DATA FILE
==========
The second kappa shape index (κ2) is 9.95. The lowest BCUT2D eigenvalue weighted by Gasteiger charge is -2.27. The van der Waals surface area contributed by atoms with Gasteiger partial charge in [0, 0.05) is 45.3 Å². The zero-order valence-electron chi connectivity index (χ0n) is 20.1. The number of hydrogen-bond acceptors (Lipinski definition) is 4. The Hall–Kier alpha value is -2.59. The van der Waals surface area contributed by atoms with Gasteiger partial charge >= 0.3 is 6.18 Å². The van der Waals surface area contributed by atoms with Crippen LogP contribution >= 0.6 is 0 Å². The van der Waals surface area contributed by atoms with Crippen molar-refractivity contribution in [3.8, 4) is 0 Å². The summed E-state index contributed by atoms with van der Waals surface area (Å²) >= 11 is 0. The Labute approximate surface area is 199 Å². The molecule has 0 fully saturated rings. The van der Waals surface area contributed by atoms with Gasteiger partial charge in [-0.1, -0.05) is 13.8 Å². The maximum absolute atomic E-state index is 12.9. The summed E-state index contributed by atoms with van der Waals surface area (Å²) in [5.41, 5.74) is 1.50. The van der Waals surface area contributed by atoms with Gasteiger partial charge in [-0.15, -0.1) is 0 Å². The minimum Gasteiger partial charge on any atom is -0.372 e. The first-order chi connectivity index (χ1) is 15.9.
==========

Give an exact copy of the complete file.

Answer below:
The second kappa shape index (κ2) is 9.95. The lowest BCUT2D eigenvalue weighted by Gasteiger charge is -2.27. The van der Waals surface area contributed by atoms with Gasteiger partial charge in [0, 0.05) is 45.3 Å². The zero-order valence-electron chi connectivity index (χ0n) is 20.1. The number of hydrogen-bond acceptors (Lipinski definition) is 4. The Hall–Kier alpha value is -2.59. The van der Waals surface area contributed by atoms with Gasteiger partial charge >= 0.3 is 6.18 Å². The van der Waals surface area contributed by atoms with Crippen LogP contribution >= 0.6 is 0 Å². The van der Waals surface area contributed by atoms with Crippen molar-refractivity contribution in [3.8, 4) is 0 Å². The summed E-state index contributed by atoms with van der Waals surface area (Å²) >= 11 is 0. The Labute approximate surface area is 199 Å². The molecule has 0 fully saturated rings. The van der Waals surface area contributed by atoms with Gasteiger partial charge in [-0.1, -0.05) is 13.8 Å². The maximum absolute atomic E-state index is 12.9. The summed E-state index contributed by atoms with van der Waals surface area (Å²) in [5.41, 5.74) is 1.50. The van der Waals surface area contributed by atoms with Gasteiger partial charge in [-0.15, -0.1) is 0 Å². The minimum Gasteiger partial charge on any atom is -0.372 e. The first-order chi connectivity index (χ1) is 15.9.